Williams will learn. He looks like he really could be terrific. He'll get that Summer League this summer he didn't get. And from what the players were saying in those post season media sessions, he really was 19, asking questions that seemed so obvious to them that many were disbelieving he couldn't know those things. Though they loved—and I do, too—that he wasn't afraid to ask. I believe Donovan did do basically all those things you asked. The better test will be next season with LaVine and Vucevic starting the season together and Williams perhaps understanding it's OK to exchange the glasses and vest sweater for a cape.
What teams do you feel are the best fit for Lauri? I'm thinking Phoenix, Miami, and Portland. The thought of him in Phoenix seems especially scary. He also already chose to move to Arizona once before.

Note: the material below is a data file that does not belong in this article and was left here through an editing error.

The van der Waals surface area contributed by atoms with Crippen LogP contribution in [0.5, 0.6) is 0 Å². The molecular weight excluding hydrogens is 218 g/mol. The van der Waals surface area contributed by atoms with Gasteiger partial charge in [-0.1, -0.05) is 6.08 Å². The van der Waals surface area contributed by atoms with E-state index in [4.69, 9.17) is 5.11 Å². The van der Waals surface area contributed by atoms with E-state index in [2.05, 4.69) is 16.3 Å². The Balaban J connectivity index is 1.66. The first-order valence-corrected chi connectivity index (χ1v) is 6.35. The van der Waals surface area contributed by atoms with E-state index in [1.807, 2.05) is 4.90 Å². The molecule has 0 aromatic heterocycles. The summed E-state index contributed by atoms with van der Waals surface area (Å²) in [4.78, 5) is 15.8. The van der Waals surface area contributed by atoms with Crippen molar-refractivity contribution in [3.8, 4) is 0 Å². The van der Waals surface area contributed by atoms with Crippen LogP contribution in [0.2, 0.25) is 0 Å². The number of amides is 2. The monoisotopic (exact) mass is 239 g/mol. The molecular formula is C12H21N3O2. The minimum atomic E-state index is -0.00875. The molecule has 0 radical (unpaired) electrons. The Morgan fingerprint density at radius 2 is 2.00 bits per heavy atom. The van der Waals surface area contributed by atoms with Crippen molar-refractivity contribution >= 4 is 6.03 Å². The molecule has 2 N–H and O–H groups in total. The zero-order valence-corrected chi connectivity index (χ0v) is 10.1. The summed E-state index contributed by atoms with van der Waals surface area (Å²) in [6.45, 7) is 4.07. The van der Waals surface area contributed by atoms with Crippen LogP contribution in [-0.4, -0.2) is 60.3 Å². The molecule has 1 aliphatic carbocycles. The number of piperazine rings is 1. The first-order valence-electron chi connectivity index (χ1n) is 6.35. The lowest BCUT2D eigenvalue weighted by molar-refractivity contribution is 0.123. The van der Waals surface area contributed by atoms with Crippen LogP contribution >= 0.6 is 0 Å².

The Bulls? Both Karnisovas and Donovan expressed admiration and desire for Markkanen in their post season comments, and I've long maintained a belief his style of play, if not always what you most want, has an important place in this offensive-oriented NBA. Plus on a team like the Bulls which lacks three-point shooting, though Vucevic will help. There's always a great offseason question facing the Bulls, and Lauri's future will be it this time. And free agency, of course, and the point guard prospects. OK, three questions. I believe Markkanen will have a healthy market, especially among Western Conference teams playing more spaced with shooting. The Spurs with huge cap room and speaking many languages for years have been frequently rumored in media speculation. He's a restricted free agent, so the Bulls, like with Zach LaVine, can match any offer. That eats up cap room. Sign and trade? Match because, well, shooting is good? I guess we'll finally find out what they really think of him before too long.